Broadchurch episode 4: A little flawed but going strong

I remarked in my review of the first episode at how non-sensationalist the new series felt and though I’m still terrifically impressed with season three of Broadchurch the fourth episode had a few issues in my eyes.

My first issue was when Trish, having taken Ellie and Alec around the scene of her assault, proceeds to lie down in the spot where it happened. The idea of returning to the location seemed well played, with the smell of the water, leaves and vodka making her vomit, yet the moment in which she lies down feels very out of place to the point of ridiculousness.

My second issue was the almost sudden revelation that it was ex-husband Ian’s new girlfriend Sarah that sent the threatening message to Trish. As Alec and Ellie confront him she bursts in to reveal that it was indeed her, which could make sense if Ian wasn’t so intent on hiding something on his laptop.

My third issue comes from the introduction of new character, convicted rapist Aaron Mayford whose slimy brand of misogyny feels like one too many amongst the cast of many. His fetidness seems to hit many of the same beats of other characters, including his collection of pornography which Hardy points out “Quite the gallery you’ve got” “Keeps me motivated”.

The introduction of the character feels necessary at this point in the show but he’s almost a little too much of a cretin to add anything particularly new to proceedings. His taunting of Katie felt almost like an afterthought but I do think there’s something going on with her so I’ll wait to see where it goes.

Apart from these niggles, overall, however, the episode was solid yet again. A lot of interesting things happened, such as the revelation that it was Jim who Trish had slept with on that morning and therefore had almost been accused of the assault.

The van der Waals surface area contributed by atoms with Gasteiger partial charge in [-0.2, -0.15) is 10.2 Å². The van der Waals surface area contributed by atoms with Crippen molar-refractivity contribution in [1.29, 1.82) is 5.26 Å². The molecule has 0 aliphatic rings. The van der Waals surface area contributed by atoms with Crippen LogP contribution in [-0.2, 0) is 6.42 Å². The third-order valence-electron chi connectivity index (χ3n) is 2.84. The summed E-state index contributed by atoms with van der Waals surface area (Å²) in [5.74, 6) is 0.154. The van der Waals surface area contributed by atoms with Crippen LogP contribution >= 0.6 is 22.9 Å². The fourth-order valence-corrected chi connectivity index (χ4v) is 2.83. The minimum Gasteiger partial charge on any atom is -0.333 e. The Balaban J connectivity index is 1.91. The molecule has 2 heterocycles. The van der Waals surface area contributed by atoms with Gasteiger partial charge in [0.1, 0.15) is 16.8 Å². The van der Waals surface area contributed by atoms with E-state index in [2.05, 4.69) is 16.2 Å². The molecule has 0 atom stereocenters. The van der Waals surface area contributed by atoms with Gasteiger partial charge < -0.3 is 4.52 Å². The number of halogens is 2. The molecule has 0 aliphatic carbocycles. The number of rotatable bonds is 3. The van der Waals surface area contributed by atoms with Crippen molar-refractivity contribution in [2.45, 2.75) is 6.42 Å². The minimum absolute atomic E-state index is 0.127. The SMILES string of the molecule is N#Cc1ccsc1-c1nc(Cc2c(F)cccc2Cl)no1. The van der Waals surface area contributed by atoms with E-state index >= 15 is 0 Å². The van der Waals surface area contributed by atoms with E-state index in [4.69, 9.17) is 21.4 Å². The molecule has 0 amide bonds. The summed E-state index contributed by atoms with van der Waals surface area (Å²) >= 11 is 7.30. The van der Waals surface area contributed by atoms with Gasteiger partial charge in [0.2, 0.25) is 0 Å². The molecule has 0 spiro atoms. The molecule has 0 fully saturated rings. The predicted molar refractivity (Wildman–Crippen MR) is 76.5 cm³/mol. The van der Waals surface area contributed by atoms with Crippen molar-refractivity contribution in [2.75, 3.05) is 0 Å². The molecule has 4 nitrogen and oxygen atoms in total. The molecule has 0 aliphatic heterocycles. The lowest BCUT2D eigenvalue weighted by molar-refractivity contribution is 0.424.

It doesn’t rule him out entirely as he may have wanted more but she turned him down, yet we’ll see.

The mystery of Ian’s laptop, Ed’s (possible) infatuation with Trish, Tom’s porn, creepy Clive and Leo and the rest still remain mysterious, yet the biggest moment of the episode was the introduction of a new character, Laura, who claims to have been raped two years prior and never came forward.

The best thing this series does is in its exploration of different ways people are affected by rape, rape culture and sexual exploitation and it makes sense that we’re getting this new angle. In the short scenes she had, there was a sense of real weight to her character and her addition doesn’t just make this the whodunnit show once again.

There are lots of complex layers and I predict that in the end, it won’t JUST be about one sexual assault but rather different types of abuse, such as mental, physical or even (I suspect in the case of Ian) the discovery of reprehensible pornography (in the mould of Black Mirror’s ‘Shut Up and Dance’).

There’s a lot to unravel and we’re not halfway in, so I’m expecting a lot of pertinent social commentary in the weeks to come. The only story I can’t really figure out its point is in Mark Latimer’s pursuit of Joe Miller, by way of a private detective. I mean, I get it. I just don’t get why the new series can’t separate entirely from the old.

Although, if this series is going in the direction of injustice in the judicial system, it may make some sort of sense eventually.

Outside the darkest elements, however, were plenty of lovely character moments for our leads. Hardy went on a date with a woman he met on Tinder (after his daughter set it up for him) and Ellie and he exchanged some cheery smirks when she found out.

Also, Chloe Latimer went to make friends with Daisy Hardy, which in an unexpected turn was both sweet and vaguely unnerving. Not to be cynical but knowing the structure of this series, a relationship like this wouldn’t spring up without it leading to something dark or destructive.

However, the episode had enough light relief in its character moments to mean that it could all just be a distraction. I like it when these characters are happy though I know it can’t possibly always be so.

For a show that really lost its way in series two, I’m really glad it’s back on track.